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What happens when I succeed in obtaining a protection order against my spouse whom I live with, but I do not want to get divorced?
01 August 2019  | Puleng Valentine Tladi
 

In terms of Section 1 of the Domestic Violence Act 116 of 1998, domestic violence means physical abuse, sexual abuse, emotional abuse, economic abuse, intimidation, harassment, stalking, damage to property, entry into the complainant’s residence without consent where the parties do not share the same residence, or any other controlling or abusive behaviour towards a complainant, where such conduct harms, or may cause imminent harm to the safety, health or wellbeing of the complainant.  

In this instance, the Act defines economic abuse as “the unreasonable deprivation of economic or financial resources” to which a complainant is entitled under Law or complainant requires out of necessity, this includes household necessities which the complainant is entitled under law (marriage) or which the complainant requires out of necessity, including household necessities for the complainant, and mortgage bond repayments or payment of rent in respect of the shared residence.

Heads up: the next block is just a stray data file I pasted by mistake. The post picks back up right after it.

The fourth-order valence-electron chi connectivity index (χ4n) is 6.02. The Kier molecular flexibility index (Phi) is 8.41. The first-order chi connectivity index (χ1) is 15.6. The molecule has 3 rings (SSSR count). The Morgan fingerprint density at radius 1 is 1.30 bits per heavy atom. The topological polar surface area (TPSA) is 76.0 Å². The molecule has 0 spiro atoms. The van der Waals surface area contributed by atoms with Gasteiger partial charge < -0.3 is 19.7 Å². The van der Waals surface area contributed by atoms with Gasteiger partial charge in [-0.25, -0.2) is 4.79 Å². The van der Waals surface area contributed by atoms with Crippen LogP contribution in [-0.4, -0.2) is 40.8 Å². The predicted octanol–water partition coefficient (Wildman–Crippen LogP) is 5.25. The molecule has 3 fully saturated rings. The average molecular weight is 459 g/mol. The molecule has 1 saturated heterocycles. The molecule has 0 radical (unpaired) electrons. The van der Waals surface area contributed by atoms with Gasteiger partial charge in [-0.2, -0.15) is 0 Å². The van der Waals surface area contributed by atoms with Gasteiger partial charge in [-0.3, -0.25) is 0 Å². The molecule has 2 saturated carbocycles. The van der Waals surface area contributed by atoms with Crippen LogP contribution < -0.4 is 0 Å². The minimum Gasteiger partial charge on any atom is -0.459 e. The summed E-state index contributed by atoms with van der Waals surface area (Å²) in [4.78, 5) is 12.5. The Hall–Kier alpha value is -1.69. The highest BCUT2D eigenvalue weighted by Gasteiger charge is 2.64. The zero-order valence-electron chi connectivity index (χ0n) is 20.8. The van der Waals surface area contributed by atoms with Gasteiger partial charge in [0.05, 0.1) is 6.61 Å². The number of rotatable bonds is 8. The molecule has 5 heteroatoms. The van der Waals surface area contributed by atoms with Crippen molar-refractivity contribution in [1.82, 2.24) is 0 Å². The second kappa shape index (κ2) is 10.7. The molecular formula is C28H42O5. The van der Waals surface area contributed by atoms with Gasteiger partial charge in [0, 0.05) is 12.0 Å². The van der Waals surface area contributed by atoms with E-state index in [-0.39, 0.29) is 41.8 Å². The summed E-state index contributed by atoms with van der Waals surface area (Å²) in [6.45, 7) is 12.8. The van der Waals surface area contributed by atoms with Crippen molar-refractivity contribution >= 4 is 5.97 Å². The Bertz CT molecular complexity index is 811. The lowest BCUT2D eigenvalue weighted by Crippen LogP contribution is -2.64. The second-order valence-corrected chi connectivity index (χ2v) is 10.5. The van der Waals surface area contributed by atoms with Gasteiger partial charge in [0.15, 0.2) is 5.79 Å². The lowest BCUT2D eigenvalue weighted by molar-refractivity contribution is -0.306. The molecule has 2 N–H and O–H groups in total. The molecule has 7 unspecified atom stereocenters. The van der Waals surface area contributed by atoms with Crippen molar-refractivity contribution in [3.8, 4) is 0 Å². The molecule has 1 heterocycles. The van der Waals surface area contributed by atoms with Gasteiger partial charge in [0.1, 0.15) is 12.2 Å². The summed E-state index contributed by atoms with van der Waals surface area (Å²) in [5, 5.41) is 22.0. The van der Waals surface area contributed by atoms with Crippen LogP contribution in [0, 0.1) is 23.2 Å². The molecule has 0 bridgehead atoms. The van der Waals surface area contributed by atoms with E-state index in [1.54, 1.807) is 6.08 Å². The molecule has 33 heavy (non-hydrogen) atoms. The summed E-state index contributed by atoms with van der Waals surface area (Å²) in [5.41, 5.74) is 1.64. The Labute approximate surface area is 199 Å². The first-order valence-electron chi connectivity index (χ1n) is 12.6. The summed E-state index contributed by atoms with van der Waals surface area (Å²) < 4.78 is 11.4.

This Act defines emotional, verbal and psychological abuse as a pattern of degrading or humiliating conduct towards complainant, including repeated insults, ridiculing or name calling, repeated threats to cause emotional pain, or the repeated exhibition of obsessive possessiveness or jealousy, which is such as to constitute a serious invasion of the complainant’s privacy, liberty, integrity or security.  

Basically a protection order prevents your spouse from committing any act of domestic violence, enlisting the help of another person to commit any such act, entering a residence shared by the complainant and the respondent, provided that the Court may impose this prohibition only if it appears to be in the best interest of the complainant, entering a specified part of such a shared residence, preventing the complainant who ordinarily lives or lived in a shared residence as contemplated in sub paragraph (c) from entering or remaining in the shared residence, committing any other act as specified in the protection order.  

Therefore your spouse is not allowed to contravene any of the conditions listed in the protection order until death do you part or until the court order is set aside.  Failure to comply with the protection order will result in a criminal case against your spouse and if found guilty by the Court of Law, he/she will have a criminal record.  

Reference List:

Domestic Violence Act 116 of 1998

 
 
 
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Tags: Divorce